We opted for a random mix of the options, most of which were priced between 10LE and 20LE each, and ended up with beef, fish, chicken and tofu. In addition we also ordered several soups (also 10-20LE each). The soups were the biggest we’ve ever encountered in our lives and easily make for a meal on their own. The extremely spicy noodle soup with beef was particularly filling. The noodles were succulent and obviously homemade. The noodle soup is not for the fainthearted; it was super spicy and had us tearing up a bit. We also tried the beef broth which was very good although a bit on the salty side, resulting in a thirst that could only be cured by their delicious green tea.
The absolute best dish we tasted was the beef with garlic in a spicy tomato sauce. The meat was succulent and the flavours were fresh and well balanced. The fish was also prepared well and was covered with cumin – a popular herb in the Uyghur cuisine. The winning dish, however, was the tofu. It came prepared in a tomato based sauce and seduced even the strongest carnivore in our group.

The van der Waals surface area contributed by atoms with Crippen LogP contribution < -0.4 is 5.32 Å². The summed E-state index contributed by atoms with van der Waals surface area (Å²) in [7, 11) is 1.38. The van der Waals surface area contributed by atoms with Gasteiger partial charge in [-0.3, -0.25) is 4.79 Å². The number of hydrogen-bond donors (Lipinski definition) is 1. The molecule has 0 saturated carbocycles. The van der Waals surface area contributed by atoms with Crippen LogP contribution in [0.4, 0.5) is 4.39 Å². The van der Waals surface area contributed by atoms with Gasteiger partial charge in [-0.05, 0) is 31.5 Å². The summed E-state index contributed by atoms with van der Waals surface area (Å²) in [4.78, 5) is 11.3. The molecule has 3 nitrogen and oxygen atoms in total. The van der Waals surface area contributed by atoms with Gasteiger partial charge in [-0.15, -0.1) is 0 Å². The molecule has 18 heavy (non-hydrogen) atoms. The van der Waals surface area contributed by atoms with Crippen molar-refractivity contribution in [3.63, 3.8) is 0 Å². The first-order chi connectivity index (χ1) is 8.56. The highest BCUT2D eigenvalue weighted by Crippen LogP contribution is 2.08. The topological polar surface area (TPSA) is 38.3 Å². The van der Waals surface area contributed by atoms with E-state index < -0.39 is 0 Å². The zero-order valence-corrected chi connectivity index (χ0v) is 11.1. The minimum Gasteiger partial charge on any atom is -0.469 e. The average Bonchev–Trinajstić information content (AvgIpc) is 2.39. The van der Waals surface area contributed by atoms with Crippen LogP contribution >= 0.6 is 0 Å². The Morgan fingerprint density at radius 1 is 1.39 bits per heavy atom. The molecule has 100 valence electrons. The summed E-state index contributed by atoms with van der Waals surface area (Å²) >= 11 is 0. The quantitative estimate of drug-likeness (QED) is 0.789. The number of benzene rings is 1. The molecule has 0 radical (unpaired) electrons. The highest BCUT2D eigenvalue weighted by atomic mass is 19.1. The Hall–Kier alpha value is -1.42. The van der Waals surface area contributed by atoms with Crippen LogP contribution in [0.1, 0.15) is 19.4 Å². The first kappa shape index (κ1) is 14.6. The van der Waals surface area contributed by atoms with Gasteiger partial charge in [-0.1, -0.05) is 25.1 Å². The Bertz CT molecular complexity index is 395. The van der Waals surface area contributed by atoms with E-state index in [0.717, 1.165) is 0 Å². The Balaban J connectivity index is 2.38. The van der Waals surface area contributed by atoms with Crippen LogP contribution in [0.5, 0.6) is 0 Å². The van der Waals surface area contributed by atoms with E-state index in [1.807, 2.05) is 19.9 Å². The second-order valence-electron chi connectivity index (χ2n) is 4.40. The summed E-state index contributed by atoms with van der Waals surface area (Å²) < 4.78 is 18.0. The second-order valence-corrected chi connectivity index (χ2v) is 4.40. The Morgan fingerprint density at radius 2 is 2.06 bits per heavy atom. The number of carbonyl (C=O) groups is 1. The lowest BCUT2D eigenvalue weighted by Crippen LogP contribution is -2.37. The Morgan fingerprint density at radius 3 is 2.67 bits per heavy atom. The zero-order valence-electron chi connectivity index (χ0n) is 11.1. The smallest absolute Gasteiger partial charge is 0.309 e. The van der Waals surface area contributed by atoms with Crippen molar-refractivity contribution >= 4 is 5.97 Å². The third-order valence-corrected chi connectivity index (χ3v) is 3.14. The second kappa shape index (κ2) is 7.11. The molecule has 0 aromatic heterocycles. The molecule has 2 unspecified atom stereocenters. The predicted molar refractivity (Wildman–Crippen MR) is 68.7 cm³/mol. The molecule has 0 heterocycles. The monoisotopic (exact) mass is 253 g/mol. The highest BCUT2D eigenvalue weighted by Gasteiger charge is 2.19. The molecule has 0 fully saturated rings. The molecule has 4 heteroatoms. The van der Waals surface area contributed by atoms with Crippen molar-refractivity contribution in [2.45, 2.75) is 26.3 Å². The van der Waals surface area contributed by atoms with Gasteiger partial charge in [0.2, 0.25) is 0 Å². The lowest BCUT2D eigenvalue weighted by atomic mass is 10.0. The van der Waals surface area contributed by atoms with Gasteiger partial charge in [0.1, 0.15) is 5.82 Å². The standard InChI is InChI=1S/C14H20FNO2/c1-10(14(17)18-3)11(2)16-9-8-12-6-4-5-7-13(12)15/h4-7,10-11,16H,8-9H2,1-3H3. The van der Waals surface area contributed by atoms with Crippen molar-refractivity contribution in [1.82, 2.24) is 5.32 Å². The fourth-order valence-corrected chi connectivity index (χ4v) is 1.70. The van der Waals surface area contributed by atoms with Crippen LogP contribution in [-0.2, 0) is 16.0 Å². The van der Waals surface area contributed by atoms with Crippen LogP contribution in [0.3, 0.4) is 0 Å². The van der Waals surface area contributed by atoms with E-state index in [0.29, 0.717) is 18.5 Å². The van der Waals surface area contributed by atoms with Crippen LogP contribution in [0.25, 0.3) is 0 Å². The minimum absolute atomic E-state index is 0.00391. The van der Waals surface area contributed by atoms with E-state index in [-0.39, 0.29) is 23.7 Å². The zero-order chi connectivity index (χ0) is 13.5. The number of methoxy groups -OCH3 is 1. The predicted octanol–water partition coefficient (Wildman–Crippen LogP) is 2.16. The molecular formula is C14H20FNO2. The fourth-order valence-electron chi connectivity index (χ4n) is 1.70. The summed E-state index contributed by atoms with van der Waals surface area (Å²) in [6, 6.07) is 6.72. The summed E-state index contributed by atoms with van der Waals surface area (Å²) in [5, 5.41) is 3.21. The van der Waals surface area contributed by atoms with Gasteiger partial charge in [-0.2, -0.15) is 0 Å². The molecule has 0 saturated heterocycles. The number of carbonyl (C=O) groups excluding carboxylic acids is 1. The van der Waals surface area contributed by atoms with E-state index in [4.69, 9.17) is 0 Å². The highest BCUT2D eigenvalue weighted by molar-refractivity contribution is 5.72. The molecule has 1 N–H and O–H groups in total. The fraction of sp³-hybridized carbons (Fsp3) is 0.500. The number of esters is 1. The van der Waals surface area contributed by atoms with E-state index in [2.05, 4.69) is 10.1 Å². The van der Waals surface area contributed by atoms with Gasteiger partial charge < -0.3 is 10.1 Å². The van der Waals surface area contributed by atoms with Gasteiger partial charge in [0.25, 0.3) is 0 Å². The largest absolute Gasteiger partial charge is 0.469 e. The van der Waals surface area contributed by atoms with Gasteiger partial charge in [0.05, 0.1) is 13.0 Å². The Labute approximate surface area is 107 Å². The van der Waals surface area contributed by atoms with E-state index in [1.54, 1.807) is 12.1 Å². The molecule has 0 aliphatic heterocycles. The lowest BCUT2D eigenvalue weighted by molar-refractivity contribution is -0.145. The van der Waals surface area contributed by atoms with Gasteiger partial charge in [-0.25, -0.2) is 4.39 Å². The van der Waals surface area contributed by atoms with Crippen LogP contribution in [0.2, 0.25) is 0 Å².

In the end, we paid 249LE for a group of seven people. This price includes a few soft-drinks and tea. Overall, the restaurant is definitely worth a visit as it is quite the experience.
Many has waxed lyrical about Shakespeare and Co. in Dubai and when news broke that it was to open in Egypt, those same people waited with bated breath – such excitement at the prospect of a restaurant even had us wondering what all the fuss was.
As the first venue to open in Sheikh Zayed’s Capital Business Park, the restaurant boasts a spacey indoor area, offering smoking and non-smoking sections, and a large cluster of tables and chairs for outdoor seating, as well as a kids’ corner.